With regards to Revelation, yes, I agree that Revelation is laden with symbolic language. But we also have to remember that every metaphor refers to an actual object or state of affairs. The metaphors in Revelation, in my opinion, seem to refer to an eternal state affairs, both for the damned and for the righteous. Thus, I don’t see this as a very strong objection.

  1. Briefly. I don’t feel that I must produce a verse that demonstrates the immortality of the soul in order to believe that the soul is immortal (or, better said, that God preserves souls in existence for eternity future). It could be that the Bible is just silent on the issue. The Bible is silent on a whole host of issues, so I find it acceptable for someone through both the use of reason and the study of nature to come to conclusions about human nature that, so long as they are compatible with what is presented in Scripture, may not be explicitly endorsed or demonstrated in Scripture. Thus, I might argue that the soul is immortal on other grounds (perhaps Plato was right on this issue), and I don’t think that contradicts anything in Scripture. Please note, I am not saying that the immortality of the soul is independent of God’s will. I think the argument here then is a modified Platonism in that God wills the soul to be immortal, not that the soul is somehow immortal apart from God’s willing it. To hold a view like this is, I think, not contradictory to anything in scripture. Thus I can say that I hold to “sola Scriptura” but not “solo Scriptura.” I think, for example, that one can be a faithful Protestant, yet also hold to much of what Aquinas taught, even thought Aquinas clearly drew from Aristotle (in fact, his whole theological project was the synthesis of Scripture with Aristotle). Certainly Evangelicals like Norm Geisler have held this view (even if Francis Schaeffer did not).

  2. I wonder what use it is for God to punish a soul for a long, finite period of time ONLY for the sake of then destroying it. That seems almost crueler than just destroying the soul immediately.

I don’t see why thinking an eternal Hell would imply that the damned would repent. If we assume a robust, libertarian free agency, then I would say it would be hard to see a damned soul repenting out of love for Christ, as opposed to just wanting to be out of hell. This seems to be the prima facie lesson of Luke 16:19-31. Also, it is hard to say what qualitatively what eternity will be like or how we will experience it. Barth seemed to think that eternity will be a limited number of experiences (actually the reliving of all of our actual, earthly experiences), but with an ever deepening richness and awareness of “the moment.” I’m not saying I believe that, but I think speculation about temporal succession in the eschaton is highly speculative.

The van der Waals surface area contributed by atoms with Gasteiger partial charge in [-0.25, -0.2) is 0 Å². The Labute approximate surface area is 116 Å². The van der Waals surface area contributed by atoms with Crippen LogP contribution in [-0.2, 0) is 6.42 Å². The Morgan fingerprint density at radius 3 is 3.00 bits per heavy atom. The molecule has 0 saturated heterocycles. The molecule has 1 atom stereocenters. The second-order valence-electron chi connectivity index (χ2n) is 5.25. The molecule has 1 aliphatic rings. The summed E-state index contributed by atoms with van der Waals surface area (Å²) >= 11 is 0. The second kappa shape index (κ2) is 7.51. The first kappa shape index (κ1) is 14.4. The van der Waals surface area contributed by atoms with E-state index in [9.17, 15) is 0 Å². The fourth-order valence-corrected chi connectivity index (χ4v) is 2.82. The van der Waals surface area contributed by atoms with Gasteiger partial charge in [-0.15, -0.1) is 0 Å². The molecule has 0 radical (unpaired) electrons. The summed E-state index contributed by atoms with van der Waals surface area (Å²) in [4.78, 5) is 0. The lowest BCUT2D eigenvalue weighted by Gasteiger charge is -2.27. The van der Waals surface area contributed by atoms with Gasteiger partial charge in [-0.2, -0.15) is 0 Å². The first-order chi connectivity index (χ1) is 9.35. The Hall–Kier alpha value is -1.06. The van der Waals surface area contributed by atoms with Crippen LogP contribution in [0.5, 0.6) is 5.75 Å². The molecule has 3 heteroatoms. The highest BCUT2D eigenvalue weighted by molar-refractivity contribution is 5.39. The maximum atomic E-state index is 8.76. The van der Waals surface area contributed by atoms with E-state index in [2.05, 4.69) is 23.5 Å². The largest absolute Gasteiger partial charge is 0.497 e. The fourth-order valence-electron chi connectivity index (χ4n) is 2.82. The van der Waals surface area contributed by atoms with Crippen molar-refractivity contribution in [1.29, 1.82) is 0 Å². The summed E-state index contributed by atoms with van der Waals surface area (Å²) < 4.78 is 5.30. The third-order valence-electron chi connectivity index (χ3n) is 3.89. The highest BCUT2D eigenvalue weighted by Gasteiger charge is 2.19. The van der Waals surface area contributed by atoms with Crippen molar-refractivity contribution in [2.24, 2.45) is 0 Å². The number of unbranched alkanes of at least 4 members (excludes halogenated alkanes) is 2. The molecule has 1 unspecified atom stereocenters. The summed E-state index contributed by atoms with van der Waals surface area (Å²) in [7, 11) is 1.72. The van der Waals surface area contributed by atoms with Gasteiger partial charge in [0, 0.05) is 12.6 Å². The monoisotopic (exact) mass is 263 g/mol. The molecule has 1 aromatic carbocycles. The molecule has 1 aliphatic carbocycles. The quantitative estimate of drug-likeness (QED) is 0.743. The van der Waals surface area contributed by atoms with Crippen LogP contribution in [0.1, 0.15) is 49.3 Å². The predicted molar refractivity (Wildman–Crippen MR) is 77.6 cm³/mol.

Blessings brother,
Tony


(SeanO) #13

@anthony.costello Very good thoughts! I enjoy these types of conversations very much, so thank you for partaking. The Scriptures are truly beautiful!

(1) I do not think appealing to authority solves this issue because very intelligent people are on both sides of the fence. John Stott, a brilliant man and leader, was annihilationist. J. I. Packer, whose book on finding God’s will helped me a lot, holds eternal torment.

In addition, I never listen to experts who cannot explain to me ‘why’ or ‘how come’ their view is correct in words that I can understand. That means that either (a) they do not understand it themselves or (b) they do not have a good reason. Experts can be biased just as easily as the rest of us.

That said, the argument you listed from Gundry is quite common - that the juxtaposition of eternal torment / eternal life must mean that if the eternal life is eternal, so is the torment. I respect this argument as being one of the better arguments for the position of eternal torment. However, notable scholars have recognized that aionios can mean ‘of the age’ and the NT often refers to ‘the age to come’ - so that these phrases could mean ‘life of the age to come’ or ‘punishment of the age to come’.

Again - see Jude 1:7 for a case where ‘eternal fire’, if taken in context, would most naturally not be eternal. Of course there is an alternate interpretation, so I am not suggesting this is a nail in the coffin type argument for eternal torment - simply that it is worth marinating over.

(2) Regarding Revelation, what I feel is important is that historically, in the Church, there are 4 main interpretations. The futurist, preterist, historicist and allegorical. Out of those 4, only a subset strongly support that these verses point to eternal torment. So my point is simply that other views are possible - again, not a nail in the coffin for any position in my opinion.

(3) Very well put! I think your point about ‘sola’ vs ‘solo’ Scriptura is very helpful. My only comment would be that if it is not rooted in Scripture, it is not something that should be used as strong support for eternal torment in my opinion.